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J Neurovirol. 2017 Feb;23(1):47-66. doi: 10.1007/s13365-016-0499-3. Epub 2016 Nov 21.

Immortalization of primary microglia: a new platform to study HIV regulation in the central nervous system.

Author information

1
Department of Molecular Biology and Microbiology, Case Western Reserve University, Cleveland, OH, 44106, USA.
2
Department of Neurosciences, Case Western Reserve University, Cleveland, OH, 44106, USA.
3
Department of Biochemistry, Case Western Reserve University, Cleveland, OH, 44106, USA.
4
Department of Molecular Biology and Microbiology, Case Western Reserve University, Cleveland, OH, 44106, USA. dxa150@case.edu.

Abstract

The major reservoirs for HIV in the CNS are in the microglia, perivascular macrophages, and to a lesser extent, astrocytes. To study the molecular events controlling HIV expression in the microglia, we developed a reliable and robust method to immortalize microglial cells from primary glia from fresh CNS tissues and commercially available frozen glial cells. Primary human cells, including cells obtained from adult brain tissue, were transformed with lentiviral vectors expressing SV40 T antigen or a combination of SVR40 T antigen and hTERT. The immortalized cells have microglia-like morphology and express key microglial surface markers including CD11b, TGFβR, and P2RY12. Importantly, these cells were confirmed to be of human origin by sequencing. The RNA expression profiles identified by RNA-seq are also characteristic of microglial cells. Furthermore, the cells demonstrate the expected migratory and phagocytic activity, and the capacity to mount an inflammatory response characteristic of primary microglia. The immortalization method has also been successfully applied to a wide range of microglia from other species (macaque, rat, and mouse). To investigate different aspects of HIV molecular regulation in CNS, the cells have been superinfected with HIV reporter viruses and latently infected clones have been selected that reactive HIV in response to inflammatory signals. The cell lines we have developed and rigorously characterized will provide an invaluable resource for the study of HIV infection in microglial cells as well as studies of microglial cell function.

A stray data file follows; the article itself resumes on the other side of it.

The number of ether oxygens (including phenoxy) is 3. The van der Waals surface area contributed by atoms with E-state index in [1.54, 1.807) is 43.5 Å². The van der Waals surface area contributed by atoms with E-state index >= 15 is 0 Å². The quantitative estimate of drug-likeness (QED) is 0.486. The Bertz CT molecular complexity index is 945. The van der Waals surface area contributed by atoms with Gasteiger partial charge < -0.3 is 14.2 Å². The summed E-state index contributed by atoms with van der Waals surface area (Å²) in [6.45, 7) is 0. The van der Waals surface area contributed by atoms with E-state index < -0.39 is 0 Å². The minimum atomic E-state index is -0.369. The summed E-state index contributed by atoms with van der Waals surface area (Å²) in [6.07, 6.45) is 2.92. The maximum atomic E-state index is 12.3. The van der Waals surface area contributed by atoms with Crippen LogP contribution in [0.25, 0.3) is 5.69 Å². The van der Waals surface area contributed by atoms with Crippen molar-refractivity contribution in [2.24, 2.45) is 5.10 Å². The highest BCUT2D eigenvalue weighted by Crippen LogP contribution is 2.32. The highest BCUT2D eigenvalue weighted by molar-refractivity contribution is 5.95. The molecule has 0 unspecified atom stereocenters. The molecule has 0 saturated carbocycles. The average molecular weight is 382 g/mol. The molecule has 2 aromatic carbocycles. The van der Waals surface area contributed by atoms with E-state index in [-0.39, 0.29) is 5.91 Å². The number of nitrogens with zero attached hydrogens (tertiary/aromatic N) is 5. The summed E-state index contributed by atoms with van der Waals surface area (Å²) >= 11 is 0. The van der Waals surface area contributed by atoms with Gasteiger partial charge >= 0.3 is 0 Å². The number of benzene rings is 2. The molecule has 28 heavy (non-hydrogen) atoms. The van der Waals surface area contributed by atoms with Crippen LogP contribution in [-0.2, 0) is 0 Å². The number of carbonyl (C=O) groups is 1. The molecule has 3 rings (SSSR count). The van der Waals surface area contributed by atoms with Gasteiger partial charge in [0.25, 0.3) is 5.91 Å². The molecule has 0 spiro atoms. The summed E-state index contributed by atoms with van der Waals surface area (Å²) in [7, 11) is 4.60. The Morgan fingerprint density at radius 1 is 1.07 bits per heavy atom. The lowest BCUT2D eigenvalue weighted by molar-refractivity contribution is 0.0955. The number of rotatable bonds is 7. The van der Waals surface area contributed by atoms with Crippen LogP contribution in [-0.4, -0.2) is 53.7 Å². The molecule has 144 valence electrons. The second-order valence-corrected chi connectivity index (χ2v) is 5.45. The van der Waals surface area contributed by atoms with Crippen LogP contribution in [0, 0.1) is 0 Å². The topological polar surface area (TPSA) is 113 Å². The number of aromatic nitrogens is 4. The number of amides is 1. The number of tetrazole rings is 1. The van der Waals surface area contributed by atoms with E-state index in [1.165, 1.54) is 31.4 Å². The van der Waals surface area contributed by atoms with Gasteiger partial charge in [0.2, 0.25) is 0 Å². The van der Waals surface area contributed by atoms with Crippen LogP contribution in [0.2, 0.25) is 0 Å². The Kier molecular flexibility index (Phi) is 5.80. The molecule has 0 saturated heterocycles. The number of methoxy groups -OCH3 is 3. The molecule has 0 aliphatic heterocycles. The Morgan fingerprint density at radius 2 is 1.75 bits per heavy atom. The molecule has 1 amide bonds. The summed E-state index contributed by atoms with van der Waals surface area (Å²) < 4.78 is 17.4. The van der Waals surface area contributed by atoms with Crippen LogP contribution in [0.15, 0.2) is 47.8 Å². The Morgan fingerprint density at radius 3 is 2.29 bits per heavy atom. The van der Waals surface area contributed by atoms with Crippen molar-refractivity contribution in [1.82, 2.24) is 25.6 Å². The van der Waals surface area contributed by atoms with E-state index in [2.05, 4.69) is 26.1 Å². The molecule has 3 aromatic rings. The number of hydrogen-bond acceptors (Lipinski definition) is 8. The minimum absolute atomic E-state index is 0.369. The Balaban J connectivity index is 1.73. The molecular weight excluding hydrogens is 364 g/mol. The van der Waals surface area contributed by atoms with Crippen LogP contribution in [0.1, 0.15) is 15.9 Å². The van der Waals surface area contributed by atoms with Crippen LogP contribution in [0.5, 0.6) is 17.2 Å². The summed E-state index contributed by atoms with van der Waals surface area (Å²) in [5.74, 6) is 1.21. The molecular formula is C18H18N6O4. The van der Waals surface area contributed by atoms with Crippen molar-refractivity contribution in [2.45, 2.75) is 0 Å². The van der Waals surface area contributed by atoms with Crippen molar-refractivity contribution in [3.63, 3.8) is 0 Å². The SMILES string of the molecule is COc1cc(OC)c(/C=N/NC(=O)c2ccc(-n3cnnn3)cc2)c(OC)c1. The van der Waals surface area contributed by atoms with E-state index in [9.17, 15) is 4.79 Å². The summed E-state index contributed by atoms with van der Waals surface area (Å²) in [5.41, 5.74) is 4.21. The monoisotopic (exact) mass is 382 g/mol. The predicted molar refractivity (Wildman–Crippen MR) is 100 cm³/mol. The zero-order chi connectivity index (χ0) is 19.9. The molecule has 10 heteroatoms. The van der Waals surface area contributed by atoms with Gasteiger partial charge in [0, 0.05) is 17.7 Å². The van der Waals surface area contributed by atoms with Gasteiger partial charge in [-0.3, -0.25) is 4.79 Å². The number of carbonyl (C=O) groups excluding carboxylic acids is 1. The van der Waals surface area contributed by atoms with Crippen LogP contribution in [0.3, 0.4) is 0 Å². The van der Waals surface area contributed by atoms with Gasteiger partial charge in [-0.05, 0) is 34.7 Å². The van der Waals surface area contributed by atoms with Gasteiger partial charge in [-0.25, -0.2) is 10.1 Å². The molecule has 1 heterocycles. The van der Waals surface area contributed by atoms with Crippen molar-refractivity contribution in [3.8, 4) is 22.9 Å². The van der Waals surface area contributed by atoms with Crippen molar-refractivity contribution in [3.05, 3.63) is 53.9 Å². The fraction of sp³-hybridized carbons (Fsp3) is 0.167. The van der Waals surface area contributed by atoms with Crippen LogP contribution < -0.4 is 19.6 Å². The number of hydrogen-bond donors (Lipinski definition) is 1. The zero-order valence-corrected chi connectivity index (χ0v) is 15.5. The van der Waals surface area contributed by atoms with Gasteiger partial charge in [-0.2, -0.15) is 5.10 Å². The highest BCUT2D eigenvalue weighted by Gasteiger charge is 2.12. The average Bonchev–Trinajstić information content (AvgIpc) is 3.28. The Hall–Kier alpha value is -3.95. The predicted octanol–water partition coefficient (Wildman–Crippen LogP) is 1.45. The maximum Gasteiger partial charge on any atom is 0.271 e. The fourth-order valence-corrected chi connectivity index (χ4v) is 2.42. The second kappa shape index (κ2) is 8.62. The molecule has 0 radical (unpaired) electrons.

KEYWORDS:

HIV regulation; HIV-associated neurocognitive disorders; Microglia; NeuroAIDS

PMID:
27873219
PMCID:
PMC5329090
DOI:
10.1007/s13365-016-0499-3
[Indexed for MEDLINE]
Free PMC Article

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